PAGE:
For Muslims observing Ramadan, this year is going to look a lot different than usual
Although most people know that a large part of Ramadan is fasting during the day, much of the experience actually happens at night. While the rest of the city is asleep, Muslims gather at the mosque for late night prayers. In the quiet midst of twilight, all that can be heard is the melodious recitation of the Qur’an being read out loud and hundreds of people standing together in prayer.
Ramadan, as a whole, is a communal experience and it revolves around being with friends, family and the community at large. Every year, large family dinners happen when it’s time to break the fast, gifts are distributed across the community and of course, people gather for prayer at the mosque between dusk and dawn every single day for 30 days. Often, the mosque is a place to reconnect with people that they only get to see during Ramadan.
However, the COVID-19 pandemic has forced mosques to close, eliminating social gatherings and created a sense of isolation. Ramadan began shortly after the beginning of the COVID-19 pandemic last April and this year will begin on April 13. Ramadan can be especially lonely for individuals who weren’t always Muslim but are now reverts to the Islamic faith.
Reverts are sometimes the only person in their family who observe Ramadan. However, the community remains hopeful and is creating ways for everyone to stay connected virtually. Ramadan is not the only religious holiday that has had to adapt to virtual community celebrations. A few weeks ago, the Jewish community had to celebrate Passover while abiding to social distancing measures. The Christian community had to broadcast their Easter services online and churches had to remain closed. Strangely, it’s comforting to know that people of all faiths are experiencing the same feelings of disconnection and seclusion during the pandemic.
Many mosques around the Greater Toronto Area have planned virtual programs to take place throughout the month, in an effort to keep the community connected. Islamic Society of North America (ISNA) Canada, a mosque located in Mississauga, has a month long virtual program schedule, with a variety of lecture topics and online webinars. They are also offering free meals to the community during every weekend of Ramadan.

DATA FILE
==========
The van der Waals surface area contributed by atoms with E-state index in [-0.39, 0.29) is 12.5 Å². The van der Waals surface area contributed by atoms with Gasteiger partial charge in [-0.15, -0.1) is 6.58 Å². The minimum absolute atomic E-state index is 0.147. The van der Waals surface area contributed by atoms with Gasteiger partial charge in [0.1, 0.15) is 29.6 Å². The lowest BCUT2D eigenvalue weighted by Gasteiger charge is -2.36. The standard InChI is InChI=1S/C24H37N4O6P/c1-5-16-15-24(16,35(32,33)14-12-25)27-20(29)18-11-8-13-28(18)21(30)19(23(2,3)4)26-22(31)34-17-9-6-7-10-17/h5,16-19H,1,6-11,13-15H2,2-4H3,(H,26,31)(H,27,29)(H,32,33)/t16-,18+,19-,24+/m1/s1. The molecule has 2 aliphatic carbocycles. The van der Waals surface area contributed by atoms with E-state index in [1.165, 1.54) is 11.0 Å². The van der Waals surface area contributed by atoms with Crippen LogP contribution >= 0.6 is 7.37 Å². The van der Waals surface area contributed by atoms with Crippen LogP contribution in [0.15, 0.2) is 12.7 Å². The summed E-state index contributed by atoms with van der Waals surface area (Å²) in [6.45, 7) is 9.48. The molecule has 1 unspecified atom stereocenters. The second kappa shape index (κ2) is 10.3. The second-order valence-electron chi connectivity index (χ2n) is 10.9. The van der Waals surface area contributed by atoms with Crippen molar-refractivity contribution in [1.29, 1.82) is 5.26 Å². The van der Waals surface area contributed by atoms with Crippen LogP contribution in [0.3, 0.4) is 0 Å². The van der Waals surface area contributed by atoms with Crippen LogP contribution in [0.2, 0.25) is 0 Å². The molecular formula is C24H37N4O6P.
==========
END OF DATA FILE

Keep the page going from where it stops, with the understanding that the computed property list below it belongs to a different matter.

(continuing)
This year, ISNA Canada is emphasizing their goal of keeping the community connected, while continuing to abide by the province’s safety measures.
“Last year when COVID-19 hit, ISNA Canada witnessed firsthand the strength of community,” an ISNA Canada spokesperson said. “We saw an increase in our volunteer base, an increase in virtual learning and overall a desire to be connected, engaged and give back.”
What is Ramadan?
Ramadan is a month of fasting from before dawn until sunset to focus on increasing their spirituality and engaging in worship. Although the physical part of fasting entails abstaining from eating or drinking between sunrise and sunset for the month, it has a large spiritual component as well. During Ramadan, Muslims focus on making themselves better people overall, whether that be trying to give back to the community or increasing their dedication to the faith. Many Muslims also try to engage in extended prayers, especially at night, donate to charity and try to incorporate good deeds into their lifestyle. Ramadan is considered a cleanse for the mind, body and soul and the aim is to come out a better person than how you went in.
What does a typical day look like while fasting?
The days in Ramadan are quite similar to any other days in the year. Muslims still go to school, work or attend to daily tasks while fasting; the only difference is that there is no eating or drinking during the day. To begin fasting, Muslims wake up early to eat a pre-dawn meal called suhoor. During the day, it’s business as normal and everyone goes about their daily routines. However, if you notice your Muslim friends, classmates or colleagues are a little more tired during this time, it’s usually because they’re fasting!
Between dawn and sunset, there are four prayers that take place at allocated times throughout the day. At sunset, it’s time to break the fast with a meal called iftar, where many Muslims choose to eat dates and drink water first and then have a larger meal after. Shortly after, the night prayer is performed. There is also an option to perform voluntary ritual prayers at night called taraweeh, which only take place during Ramadan. Then, this cycle is repeated for the rest of the month, followed by a celebration at the end called Eid.
Is every Muslim required to fast during Ramadan?
In Islam, health and sustenance are very important, so there are a few exceptions of people who aren’t required to fast. Individuals who are sick (physically or mentally), pregnant women, menstruating women, young children and the elderly are a few examples of people who are exempt from fasting. The general rule is that if fasting is detrimental to one’s health, they do not have to fast. However, all able-bodied, healthy individuals should participate in fasting.
Although this year’s Ramadan is going to be observed differently, the essence of the month stays the same. I still look forward to giving back to my community in Toronto, strengthening my faith and staying in touch with my friends and family online. Ramadan Mubarak to those celebrating!